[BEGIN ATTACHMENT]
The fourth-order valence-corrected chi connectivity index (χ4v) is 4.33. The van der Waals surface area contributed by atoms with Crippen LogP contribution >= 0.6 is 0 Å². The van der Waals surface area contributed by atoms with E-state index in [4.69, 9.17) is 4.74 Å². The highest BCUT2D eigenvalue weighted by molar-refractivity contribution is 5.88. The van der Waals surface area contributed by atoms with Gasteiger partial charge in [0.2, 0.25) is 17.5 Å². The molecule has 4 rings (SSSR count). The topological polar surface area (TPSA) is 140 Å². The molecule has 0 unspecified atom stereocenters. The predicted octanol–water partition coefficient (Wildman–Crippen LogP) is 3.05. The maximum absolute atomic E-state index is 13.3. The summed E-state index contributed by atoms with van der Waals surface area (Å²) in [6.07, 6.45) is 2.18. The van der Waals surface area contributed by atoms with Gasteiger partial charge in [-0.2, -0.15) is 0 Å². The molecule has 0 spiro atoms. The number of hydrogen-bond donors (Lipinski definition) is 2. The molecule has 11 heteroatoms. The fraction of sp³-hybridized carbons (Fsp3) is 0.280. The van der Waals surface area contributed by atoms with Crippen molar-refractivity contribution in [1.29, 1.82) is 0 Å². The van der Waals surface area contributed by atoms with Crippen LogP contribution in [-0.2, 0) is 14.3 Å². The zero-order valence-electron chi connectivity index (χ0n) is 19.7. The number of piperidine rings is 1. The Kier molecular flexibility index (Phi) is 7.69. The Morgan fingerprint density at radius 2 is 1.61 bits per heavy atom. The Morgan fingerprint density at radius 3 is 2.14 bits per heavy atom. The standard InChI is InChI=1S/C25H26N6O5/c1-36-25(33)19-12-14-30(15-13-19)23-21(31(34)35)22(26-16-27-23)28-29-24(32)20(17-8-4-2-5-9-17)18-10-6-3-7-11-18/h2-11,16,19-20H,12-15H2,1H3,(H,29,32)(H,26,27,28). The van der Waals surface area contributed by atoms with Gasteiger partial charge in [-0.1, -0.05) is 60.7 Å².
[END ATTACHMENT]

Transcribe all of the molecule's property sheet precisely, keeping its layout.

The fourth-order valence-corrected chi connectivity index (χ4v) is 4.33. The van der Waals surface area contributed by atoms with Crippen LogP contribution >= 0.6 is 0 Å². The van der Waals surface area contributed by atoms with E-state index in [4.69, 9.17) is 4.74 Å². The highest BCUT2D eigenvalue weighted by molar-refractivity contribution is 5.88. The van der Waals surface area contributed by atoms with Gasteiger partial charge in [0.2, 0.25) is 17.5 Å². The molecule has 4 rings (SSSR count). The topological polar surface area (TPSA) is 140 Å². The molecule has 0 unspecified atom stereocenters. The predicted octanol–water partition coefficient (Wildman–Crippen LogP) is 3.05. The maximum absolute atomic E-state index is 13.3. The summed E-state index contributed by atoms with van der Waals surface area (Å²) in [6.07, 6.45) is 2.18. The van der Waals surface area contributed by atoms with Gasteiger partial charge in [-0.2, -0.15) is 0 Å². The molecule has 0 spiro atoms. The number of hydrogen-bond donors (Lipinski definition) is 2. The molecule has 11 heteroatoms. The fraction of sp³-hybridized carbons (Fsp3) is 0.280. The van der Waals surface area contributed by atoms with Crippen molar-refractivity contribution in [1.29, 1.82) is 0 Å². The van der Waals surface area contributed by atoms with Crippen LogP contribution in [-0.2, 0) is 14.3 Å². The zero-order valence-electron chi connectivity index (χ0n) is 19.7. The number of piperidine rings is 1. The Kier molecular flexibility index (Phi) is 7.69. The Morgan fingerprint density at radius 2 is 1.61 bits per heavy atom. The Morgan fingerprint density at radius 3 is 2.14 bits per heavy atom. The standard InChI is InChI=1S/C25H26N6O5/c1-36-25(33)19-12-14-30(15-13-19)23-21(31(34)35)22(26-16-27-23)28-29-24(32)20(17-8-4-2-5-9-17)18-10-6-3-7-11-18/h2-11,16,19-20H,12-15H2,1H3,(H,29,32)(H,26,27,28). The van der Waals surface area contributed by atoms with Gasteiger partial charge in [-0.1, -0.05) is 60.7 Å².